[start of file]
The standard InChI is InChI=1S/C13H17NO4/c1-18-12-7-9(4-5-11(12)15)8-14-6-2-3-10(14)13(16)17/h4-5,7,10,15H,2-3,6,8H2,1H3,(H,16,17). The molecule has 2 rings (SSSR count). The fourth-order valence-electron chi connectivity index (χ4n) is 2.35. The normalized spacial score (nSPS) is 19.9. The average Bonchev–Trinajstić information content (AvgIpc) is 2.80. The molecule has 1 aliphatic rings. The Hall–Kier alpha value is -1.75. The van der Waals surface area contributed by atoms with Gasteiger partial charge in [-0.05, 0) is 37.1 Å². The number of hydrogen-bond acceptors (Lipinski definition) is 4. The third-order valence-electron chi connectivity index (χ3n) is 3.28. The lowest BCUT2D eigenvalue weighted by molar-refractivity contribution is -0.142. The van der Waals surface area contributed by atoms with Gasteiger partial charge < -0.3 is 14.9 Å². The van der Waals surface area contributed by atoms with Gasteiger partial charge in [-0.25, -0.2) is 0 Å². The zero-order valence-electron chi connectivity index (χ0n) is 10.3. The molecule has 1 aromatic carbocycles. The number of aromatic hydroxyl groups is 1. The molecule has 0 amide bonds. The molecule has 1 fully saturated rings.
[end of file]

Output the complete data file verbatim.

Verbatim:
The standard InChI is InChI=1S/C13H17NO4/c1-18-12-7-9(4-5-11(12)15)8-14-6-2-3-10(14)13(16)17/h4-5,7,10,15H,2-3,6,8H2,1H3,(H,16,17). The molecule has 2 rings (SSSR count). The fourth-order valence-electron chi connectivity index (χ4n) is 2.35. The normalized spacial score (nSPS) is 19.9. The average Bonchev–Trinajstić information content (AvgIpc) is 2.80. The molecule has 1 aliphatic rings. The Hall–Kier alpha value is -1.75. The van der Waals surface area contributed by atoms with Gasteiger partial charge in [-0.05, 0) is 37.1 Å². The number of hydrogen-bond acceptors (Lipinski definition) is 4. The third-order valence-electron chi connectivity index (χ3n) is 3.28. The lowest BCUT2D eigenvalue weighted by molar-refractivity contribution is -0.142. The van der Waals surface area contributed by atoms with Gasteiger partial charge < -0.3 is 14.9 Å². The van der Waals surface area contributed by atoms with Gasteiger partial charge in [-0.25, -0.2) is 0 Å². The zero-order valence-electron chi connectivity index (χ0n) is 10.3. The molecule has 1 aromatic carbocycles. The number of aromatic hydroxyl groups is 1. The molecule has 0 amide bonds. The molecule has 1 fully saturated rings.